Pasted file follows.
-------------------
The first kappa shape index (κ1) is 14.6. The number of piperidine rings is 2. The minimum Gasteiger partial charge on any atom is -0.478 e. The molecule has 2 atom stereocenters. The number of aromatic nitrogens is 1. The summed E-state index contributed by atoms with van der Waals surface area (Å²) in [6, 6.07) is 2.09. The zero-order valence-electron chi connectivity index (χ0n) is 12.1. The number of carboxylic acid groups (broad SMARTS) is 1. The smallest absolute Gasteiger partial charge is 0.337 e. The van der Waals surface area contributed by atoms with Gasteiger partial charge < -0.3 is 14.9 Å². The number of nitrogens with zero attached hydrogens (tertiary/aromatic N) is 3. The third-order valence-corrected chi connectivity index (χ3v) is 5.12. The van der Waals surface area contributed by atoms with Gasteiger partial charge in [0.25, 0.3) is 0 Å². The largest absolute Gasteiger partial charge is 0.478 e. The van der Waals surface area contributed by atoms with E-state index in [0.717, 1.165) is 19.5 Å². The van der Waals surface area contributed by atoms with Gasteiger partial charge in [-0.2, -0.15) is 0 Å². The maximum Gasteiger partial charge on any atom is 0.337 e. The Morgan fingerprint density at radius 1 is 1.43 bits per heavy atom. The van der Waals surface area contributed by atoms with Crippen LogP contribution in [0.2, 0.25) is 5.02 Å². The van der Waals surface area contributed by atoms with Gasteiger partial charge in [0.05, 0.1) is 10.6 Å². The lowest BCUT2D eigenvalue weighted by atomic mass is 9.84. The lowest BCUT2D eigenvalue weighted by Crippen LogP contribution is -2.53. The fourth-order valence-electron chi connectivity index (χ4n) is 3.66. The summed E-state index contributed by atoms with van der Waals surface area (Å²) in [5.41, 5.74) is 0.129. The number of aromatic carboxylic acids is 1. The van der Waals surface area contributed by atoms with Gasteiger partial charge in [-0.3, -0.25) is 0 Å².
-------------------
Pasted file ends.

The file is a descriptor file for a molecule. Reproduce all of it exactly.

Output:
The first kappa shape index (κ1) is 14.6. The number of piperidine rings is 2. The minimum Gasteiger partial charge on any atom is -0.478 e. The molecule has 2 atom stereocenters. The number of aromatic nitrogens is 1. The summed E-state index contributed by atoms with van der Waals surface area (Å²) in [6, 6.07) is 2.09. The zero-order valence-electron chi connectivity index (χ0n) is 12.1. The number of carboxylic acid groups (broad SMARTS) is 1. The smallest absolute Gasteiger partial charge is 0.337 e. The van der Waals surface area contributed by atoms with Gasteiger partial charge < -0.3 is 14.9 Å². The number of nitrogens with zero attached hydrogens (tertiary/aromatic N) is 3. The third-order valence-corrected chi connectivity index (χ3v) is 5.12. The van der Waals surface area contributed by atoms with Gasteiger partial charge in [0.25, 0.3) is 0 Å². The largest absolute Gasteiger partial charge is 0.478 e. The van der Waals surface area contributed by atoms with E-state index in [0.717, 1.165) is 19.5 Å². The van der Waals surface area contributed by atoms with Gasteiger partial charge in [-0.2, -0.15) is 0 Å². The maximum Gasteiger partial charge on any atom is 0.337 e. The Morgan fingerprint density at radius 1 is 1.43 bits per heavy atom. The van der Waals surface area contributed by atoms with Crippen LogP contribution in [0.2, 0.25) is 5.02 Å². The van der Waals surface area contributed by atoms with Gasteiger partial charge in [0.05, 0.1) is 10.6 Å². The lowest BCUT2D eigenvalue weighted by atomic mass is 9.84. The lowest BCUT2D eigenvalue weighted by Crippen LogP contribution is -2.53. The fourth-order valence-electron chi connectivity index (χ4n) is 3.66. The summed E-state index contributed by atoms with van der Waals surface area (Å²) in [5.41, 5.74) is 0.129. The number of aromatic carboxylic acids is 1. The van der Waals surface area contributed by atoms with Gasteiger partial charge in [-0.3, -0.25) is 0 Å².